Sara Ackerman, PhD, MPH
Sara Ackerman is a medical anthropologist and Assistant Professional Researcher in the Department of Social and Behavioral Sciences at UCSF. Her research interests include the sociocultural and ethical implications of emerging clinical genomics practice guidelines and health IT systems. She also works with multidisciplinary implementation science teams at UCSF and San Francisco General Hospital, using ethnographic methods and science and technology studies theory to study how evidence-based medicine is constructed, mobilized, and taken up in clinical settings.
Galen Joseph, PhD
Galen Joseph is Associate Professor in the Department of Anthropology, History and Social Medicine at the University of California, San Francisco where she is also a member of the Helen Diller Family Comprehensive Cancer Center. Her research investigates the socio-cultural and institutional dimensions of inequities in cancer care, and social and ethical issues in the translation of genomics to clinical practice. She is the author of numerous publications and co-edited the recently published a volume of essays "Breast Cancer Gene Research and Medical Practices: Transnational perspectives in the time of BRCA" (Routledge 2014). She enjoys working with Genetic Counseling students and has served as an advisor to several Masters students in the California State University, Stanislaus Genetic Counseling program. Prior to her work at UCSF, she received her PhD in Cultural Anthropology from the University of California, Santa Cruz, and completed a post-doctoral fellowship in Migration, Globalization and Citizenship at Yale University’s Center for International & Area Studies.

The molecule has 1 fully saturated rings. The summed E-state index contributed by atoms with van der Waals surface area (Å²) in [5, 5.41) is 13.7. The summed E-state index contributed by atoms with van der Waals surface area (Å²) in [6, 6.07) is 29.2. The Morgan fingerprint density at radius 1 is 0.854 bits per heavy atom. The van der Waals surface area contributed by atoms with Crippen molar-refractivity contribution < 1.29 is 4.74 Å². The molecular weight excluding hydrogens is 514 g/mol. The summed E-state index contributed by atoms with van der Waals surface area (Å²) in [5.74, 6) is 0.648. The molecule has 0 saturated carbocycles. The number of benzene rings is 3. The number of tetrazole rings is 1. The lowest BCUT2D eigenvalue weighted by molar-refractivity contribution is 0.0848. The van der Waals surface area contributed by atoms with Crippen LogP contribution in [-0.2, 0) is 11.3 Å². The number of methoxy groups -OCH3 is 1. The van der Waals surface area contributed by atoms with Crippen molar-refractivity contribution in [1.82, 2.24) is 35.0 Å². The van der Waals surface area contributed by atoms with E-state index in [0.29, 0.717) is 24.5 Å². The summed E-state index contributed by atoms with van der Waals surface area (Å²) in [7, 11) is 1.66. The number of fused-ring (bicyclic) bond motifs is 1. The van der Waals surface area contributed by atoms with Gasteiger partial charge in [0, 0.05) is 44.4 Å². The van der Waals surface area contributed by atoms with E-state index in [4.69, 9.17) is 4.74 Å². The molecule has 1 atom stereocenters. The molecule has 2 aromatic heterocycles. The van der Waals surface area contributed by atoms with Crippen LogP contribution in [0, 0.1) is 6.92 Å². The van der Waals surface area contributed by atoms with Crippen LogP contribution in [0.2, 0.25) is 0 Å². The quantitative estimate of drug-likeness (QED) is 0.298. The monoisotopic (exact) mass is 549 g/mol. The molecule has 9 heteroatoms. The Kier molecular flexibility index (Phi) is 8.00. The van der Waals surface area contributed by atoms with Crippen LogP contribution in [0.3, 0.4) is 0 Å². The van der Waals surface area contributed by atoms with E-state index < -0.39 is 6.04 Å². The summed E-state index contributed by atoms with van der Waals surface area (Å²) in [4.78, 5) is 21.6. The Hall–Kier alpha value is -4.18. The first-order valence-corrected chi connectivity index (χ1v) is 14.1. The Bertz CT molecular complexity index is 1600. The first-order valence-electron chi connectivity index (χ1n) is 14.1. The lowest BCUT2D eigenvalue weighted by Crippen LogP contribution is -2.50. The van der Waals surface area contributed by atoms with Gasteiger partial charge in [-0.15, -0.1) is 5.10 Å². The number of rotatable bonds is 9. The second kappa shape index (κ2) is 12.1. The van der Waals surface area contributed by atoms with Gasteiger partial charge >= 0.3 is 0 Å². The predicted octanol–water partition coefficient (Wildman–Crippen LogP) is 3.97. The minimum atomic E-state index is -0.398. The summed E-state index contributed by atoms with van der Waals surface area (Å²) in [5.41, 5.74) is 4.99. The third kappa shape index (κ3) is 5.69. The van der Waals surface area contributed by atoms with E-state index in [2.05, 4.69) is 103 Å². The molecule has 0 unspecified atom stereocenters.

Thomas May, PhD
Thomas May works at the intersection of moral, social and political philosophy and bioethics. His current research centers around appropriate uses of genomic technologies, return of secondary findings, and rights to genomic ignorance. He leads a transdisciplinary, multi-institutional working group on the potential uses of genomics for individuals who were adopted.